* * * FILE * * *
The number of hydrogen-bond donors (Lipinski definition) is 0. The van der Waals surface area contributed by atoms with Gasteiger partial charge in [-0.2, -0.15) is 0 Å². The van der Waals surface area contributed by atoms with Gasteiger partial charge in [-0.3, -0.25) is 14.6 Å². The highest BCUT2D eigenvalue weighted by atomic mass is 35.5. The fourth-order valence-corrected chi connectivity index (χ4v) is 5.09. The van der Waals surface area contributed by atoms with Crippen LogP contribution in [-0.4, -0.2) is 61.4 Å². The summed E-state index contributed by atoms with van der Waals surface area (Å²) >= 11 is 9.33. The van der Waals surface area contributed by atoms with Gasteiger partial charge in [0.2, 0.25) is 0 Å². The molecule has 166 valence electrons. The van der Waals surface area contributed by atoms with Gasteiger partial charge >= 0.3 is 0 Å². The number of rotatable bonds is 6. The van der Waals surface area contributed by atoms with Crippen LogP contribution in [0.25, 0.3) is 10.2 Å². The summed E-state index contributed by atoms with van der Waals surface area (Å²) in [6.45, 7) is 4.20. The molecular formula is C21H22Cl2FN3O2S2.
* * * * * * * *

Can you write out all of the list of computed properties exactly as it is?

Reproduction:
The number of hydrogen-bond donors (Lipinski definition) is 0. The van der Waals surface area contributed by atoms with Gasteiger partial charge in [-0.2, -0.15) is 0 Å². The van der Waals surface area contributed by atoms with Gasteiger partial charge in [-0.3, -0.25) is 14.6 Å². The highest BCUT2D eigenvalue weighted by atomic mass is 35.5. The fourth-order valence-corrected chi connectivity index (χ4v) is 5.09. The van der Waals surface area contributed by atoms with Crippen LogP contribution in [-0.4, -0.2) is 61.4 Å². The summed E-state index contributed by atoms with van der Waals surface area (Å²) >= 11 is 9.33. The van der Waals surface area contributed by atoms with Gasteiger partial charge in [0.2, 0.25) is 0 Å². The molecule has 166 valence electrons. The van der Waals surface area contributed by atoms with Gasteiger partial charge >= 0.3 is 0 Å². The number of rotatable bonds is 6. The van der Waals surface area contributed by atoms with Crippen LogP contribution in [0.25, 0.3) is 10.2 Å². The summed E-state index contributed by atoms with van der Waals surface area (Å²) in [6.45, 7) is 4.20. The molecular formula is C21H22Cl2FN3O2S2.